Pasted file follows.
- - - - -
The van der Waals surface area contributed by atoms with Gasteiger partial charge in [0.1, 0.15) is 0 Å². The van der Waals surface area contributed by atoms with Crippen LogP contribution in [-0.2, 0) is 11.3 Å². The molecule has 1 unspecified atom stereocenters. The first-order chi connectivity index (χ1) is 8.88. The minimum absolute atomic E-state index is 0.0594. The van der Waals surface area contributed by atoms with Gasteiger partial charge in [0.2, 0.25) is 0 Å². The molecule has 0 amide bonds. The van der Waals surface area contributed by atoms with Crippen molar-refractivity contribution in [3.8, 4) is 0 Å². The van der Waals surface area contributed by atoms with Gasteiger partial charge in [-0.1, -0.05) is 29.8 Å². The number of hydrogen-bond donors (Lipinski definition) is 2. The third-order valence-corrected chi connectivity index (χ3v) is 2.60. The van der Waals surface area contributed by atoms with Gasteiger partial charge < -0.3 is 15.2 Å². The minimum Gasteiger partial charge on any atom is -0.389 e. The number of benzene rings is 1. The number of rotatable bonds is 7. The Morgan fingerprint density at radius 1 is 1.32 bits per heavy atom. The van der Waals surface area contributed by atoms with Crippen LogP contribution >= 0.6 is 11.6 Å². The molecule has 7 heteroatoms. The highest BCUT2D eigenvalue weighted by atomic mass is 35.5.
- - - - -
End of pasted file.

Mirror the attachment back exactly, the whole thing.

The van der Waals surface area contributed by atoms with Gasteiger partial charge in [0.1, 0.15) is 0 Å². The van der Waals surface area contributed by atoms with Crippen LogP contribution in [-0.2, 0) is 11.3 Å². The molecule has 1 unspecified atom stereocenters. The first-order chi connectivity index (χ1) is 8.88. The minimum absolute atomic E-state index is 0.0594. The van der Waals surface area contributed by atoms with Gasteiger partial charge in [0.2, 0.25) is 0 Å². The molecule has 0 amide bonds. The van der Waals surface area contributed by atoms with Crippen molar-refractivity contribution in [3.8, 4) is 0 Å². The van der Waals surface area contributed by atoms with Gasteiger partial charge in [-0.1, -0.05) is 29.8 Å². The number of hydrogen-bond donors (Lipinski definition) is 2. The third-order valence-corrected chi connectivity index (χ3v) is 2.60. The van der Waals surface area contributed by atoms with Gasteiger partial charge < -0.3 is 15.2 Å². The minimum Gasteiger partial charge on any atom is -0.389 e. The number of benzene rings is 1. The number of rotatable bonds is 7. The Morgan fingerprint density at radius 1 is 1.32 bits per heavy atom. The van der Waals surface area contributed by atoms with Crippen LogP contribution >= 0.6 is 11.6 Å². The molecule has 7 heteroatoms. The highest BCUT2D eigenvalue weighted by atomic mass is 35.5.